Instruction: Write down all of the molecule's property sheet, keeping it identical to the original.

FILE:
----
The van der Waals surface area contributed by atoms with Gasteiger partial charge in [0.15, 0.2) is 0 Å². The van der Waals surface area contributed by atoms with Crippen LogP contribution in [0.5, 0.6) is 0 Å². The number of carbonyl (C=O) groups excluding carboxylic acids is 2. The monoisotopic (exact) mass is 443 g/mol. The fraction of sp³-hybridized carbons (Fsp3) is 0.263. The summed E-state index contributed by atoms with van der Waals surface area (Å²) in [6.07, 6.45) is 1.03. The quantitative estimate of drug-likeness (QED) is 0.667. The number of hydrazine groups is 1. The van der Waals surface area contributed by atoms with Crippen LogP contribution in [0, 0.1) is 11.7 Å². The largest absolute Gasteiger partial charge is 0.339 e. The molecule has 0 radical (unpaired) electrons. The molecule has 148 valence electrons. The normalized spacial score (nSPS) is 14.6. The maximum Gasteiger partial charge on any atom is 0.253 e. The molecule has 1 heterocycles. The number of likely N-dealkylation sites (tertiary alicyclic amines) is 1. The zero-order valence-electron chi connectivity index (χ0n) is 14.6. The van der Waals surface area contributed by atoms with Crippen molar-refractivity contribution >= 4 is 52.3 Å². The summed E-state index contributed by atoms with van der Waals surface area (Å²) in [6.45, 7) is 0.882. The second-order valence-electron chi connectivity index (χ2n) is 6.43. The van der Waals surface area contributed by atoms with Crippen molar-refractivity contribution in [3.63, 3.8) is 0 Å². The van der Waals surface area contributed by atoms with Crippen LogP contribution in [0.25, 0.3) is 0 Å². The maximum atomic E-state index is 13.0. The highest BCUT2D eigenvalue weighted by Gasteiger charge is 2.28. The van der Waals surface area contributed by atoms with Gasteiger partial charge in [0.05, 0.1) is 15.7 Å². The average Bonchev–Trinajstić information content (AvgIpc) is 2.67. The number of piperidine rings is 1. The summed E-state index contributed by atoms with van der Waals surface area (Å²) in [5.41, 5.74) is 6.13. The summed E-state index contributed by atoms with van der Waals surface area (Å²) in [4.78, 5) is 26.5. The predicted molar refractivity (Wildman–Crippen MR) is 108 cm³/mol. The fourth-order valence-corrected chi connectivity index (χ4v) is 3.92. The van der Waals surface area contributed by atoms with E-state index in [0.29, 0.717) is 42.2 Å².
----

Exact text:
The van der Waals surface area contributed by atoms with Gasteiger partial charge in [0.15, 0.2) is 0 Å². The van der Waals surface area contributed by atoms with Crippen LogP contribution in [0.5, 0.6) is 0 Å². The number of carbonyl (C=O) groups excluding carboxylic acids is 2. The monoisotopic (exact) mass is 443 g/mol. The fraction of sp³-hybridized carbons (Fsp3) is 0.263. The summed E-state index contributed by atoms with van der Waals surface area (Å²) in [6.07, 6.45) is 1.03. The quantitative estimate of drug-likeness (QED) is 0.667. The number of hydrazine groups is 1. The van der Waals surface area contributed by atoms with Crippen LogP contribution in [0, 0.1) is 11.7 Å². The largest absolute Gasteiger partial charge is 0.339 e. The molecule has 0 radical (unpaired) electrons. The molecule has 148 valence electrons. The normalized spacial score (nSPS) is 14.6. The maximum Gasteiger partial charge on any atom is 0.253 e. The molecule has 1 heterocycles. The number of likely N-dealkylation sites (tertiary alicyclic amines) is 1. The zero-order valence-electron chi connectivity index (χ0n) is 14.6. The van der Waals surface area contributed by atoms with Crippen molar-refractivity contribution >= 4 is 52.3 Å². The summed E-state index contributed by atoms with van der Waals surface area (Å²) in [6.45, 7) is 0.882. The second-order valence-electron chi connectivity index (χ2n) is 6.43. The van der Waals surface area contributed by atoms with Crippen molar-refractivity contribution in [3.63, 3.8) is 0 Å². The van der Waals surface area contributed by atoms with Crippen LogP contribution in [0.25, 0.3) is 0 Å². The maximum atomic E-state index is 13.0. The highest BCUT2D eigenvalue weighted by Gasteiger charge is 2.28. The van der Waals surface area contributed by atoms with Gasteiger partial charge in [0.05, 0.1) is 15.7 Å². The average Bonchev–Trinajstić information content (AvgIpc) is 2.67. The number of piperidine rings is 1. The summed E-state index contributed by atoms with van der Waals surface area (Å²) in [5.41, 5.74) is 6.13. The summed E-state index contributed by atoms with van der Waals surface area (Å²) in [4.78, 5) is 26.5. The predicted molar refractivity (Wildman–Crippen MR) is 108 cm³/mol. The fourth-order valence-corrected chi connectivity index (χ4v) is 3.92. The van der Waals surface area contributed by atoms with E-state index in [0.29, 0.717) is 42.2 Å².